top of page

Wall Street gets ready to compete with established crypto companies

Traditional financial institutions such as Standard Chartered, Nomura, and Charles Schwab are entering the cryptocurrency market by creating or supporting separate crypto companies that offer exchange and custody services. They believe that fund managers will prefer established and trusted brands over the opaque cryptocurrency exchanges that dominate the sector. Despite the price crashes and failures of companies like FTX, Celsius, and Voyager, these institutions are confident that fund managers still have an interest in trading cryptocurrencies.

Wall Street gets ready to compete with established crypto companies

Gautam Chhugani, senior analyst of global digital assets at Bernstein, stated, "The large, pedigreed, traditional institutional investors definitely prefer dealing with counterparties who they know have been in existence for years and have been regulated in the traditional sense." The allure of cryptocurrencies has increased due to significant price increases in popular coins like bitcoin and ether.

Alexandre Birry, chief analytical officer for financial services at S&P Global Ratings, mentioned that many institutional players are testing different activities in the crypto market to gain experience and explore further growth avenues. These newcomers are competing with dominant players like Binance and Coinbase, banking on their finance industry expertise and untarnished reputations to attract users.

EDX Markets, backed by Charles Schwab, Citadel Securities, and Virtu Financial, aims to provide a trading platform that offers comfort and familiarity to traders. Similarly, Standard Chartered has supported Zodia Markets and Zodia Custody to facilitate exchange and custody services.

In contrast to the original structure of the crypto industry, these large institutions are building infrastructure that separates trading and custody functions. This separation aims to reduce risk and conflicts of interest, as demonstrated by the collapse of FTX and Alameda Research, which were closely linked. Custody has become a straightforward way for traditional finance groups to expand their presence in the crypto market, ensuring secure storage of assets to protect against hacks or theft.

Michael Safai, co-founder of Dexterity Capital, expressed concerns about the lack of separation between custody and exchange functions, stating that it is unappealing and unsettling. Companies like BNY Mellon and Fidelity already have their own digital asset custody arms, and Nasdaq is awaiting regulatory approval to launch its own service.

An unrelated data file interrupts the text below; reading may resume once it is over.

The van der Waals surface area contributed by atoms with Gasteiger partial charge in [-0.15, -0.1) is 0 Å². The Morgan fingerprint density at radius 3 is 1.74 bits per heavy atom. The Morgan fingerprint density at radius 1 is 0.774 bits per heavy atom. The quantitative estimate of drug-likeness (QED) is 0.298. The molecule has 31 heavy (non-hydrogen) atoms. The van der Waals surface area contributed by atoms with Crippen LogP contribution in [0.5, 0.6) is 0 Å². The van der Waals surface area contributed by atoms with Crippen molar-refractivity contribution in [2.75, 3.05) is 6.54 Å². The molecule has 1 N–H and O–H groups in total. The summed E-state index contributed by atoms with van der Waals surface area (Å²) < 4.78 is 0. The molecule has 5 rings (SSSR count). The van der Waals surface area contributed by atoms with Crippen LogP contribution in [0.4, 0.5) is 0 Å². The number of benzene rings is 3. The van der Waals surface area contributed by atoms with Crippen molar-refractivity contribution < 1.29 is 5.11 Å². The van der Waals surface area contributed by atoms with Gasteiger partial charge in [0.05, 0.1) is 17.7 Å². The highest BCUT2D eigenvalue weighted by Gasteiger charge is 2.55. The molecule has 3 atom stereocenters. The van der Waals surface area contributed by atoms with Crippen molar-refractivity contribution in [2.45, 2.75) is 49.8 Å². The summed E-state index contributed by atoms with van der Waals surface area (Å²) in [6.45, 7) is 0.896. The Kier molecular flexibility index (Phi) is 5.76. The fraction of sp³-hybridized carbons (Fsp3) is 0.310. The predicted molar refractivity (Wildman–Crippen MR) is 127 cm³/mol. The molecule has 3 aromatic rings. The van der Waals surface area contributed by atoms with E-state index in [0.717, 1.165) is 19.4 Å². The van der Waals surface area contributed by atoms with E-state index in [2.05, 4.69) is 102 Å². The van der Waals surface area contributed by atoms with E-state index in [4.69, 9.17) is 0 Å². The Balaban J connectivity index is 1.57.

A recent survey by consultancy EY-Parthenon found that half of the asset managers surveyed would switch from crypto-native groups to traditional-backed companies offering similar services. Additionally, 90% expressed trust in traditional financial groups acting as custodians for their crypto tokens.

According to S&P's Birry, crypto custody is often the initial step for traditional institutions as it is safer and foundational. However, existing crypto exchanges remain a significant source of liquidity, and it will take time for new companies to gain market share. Some executives believe that two markets will emerge in the crypto industry: a shallow, retail-facing market with significant price discrepancies and a deep institutional market with more competitive prices.

The involvement of traditional institutions in crypto is expected to bring more transparency and convergence in pricing, addressing concerns about execution quality and pricing on certain exchanges. However, Bernstein's Chhugani emphasizes that existing crypto exchanges remain crucial for liquidity. The Wall Street-backed firms are adopting a more traditional approach to building their infrastructure, deliberately avoiding cloud computing technology used by many crypto exchanges due to concerns about speed, reliability, and risk for professional traders.

Usman Ahmad, chief executive of Zodia Markets, suggests that the development of the crypto industry may lead to different spreads between institutions and retail investors, with institutions paying tighter spreads in a more liquid market. Chhugani predicts a two-tier structure with Binance representing the face of retail in this evolving market.


787 views0 comments
bottom of page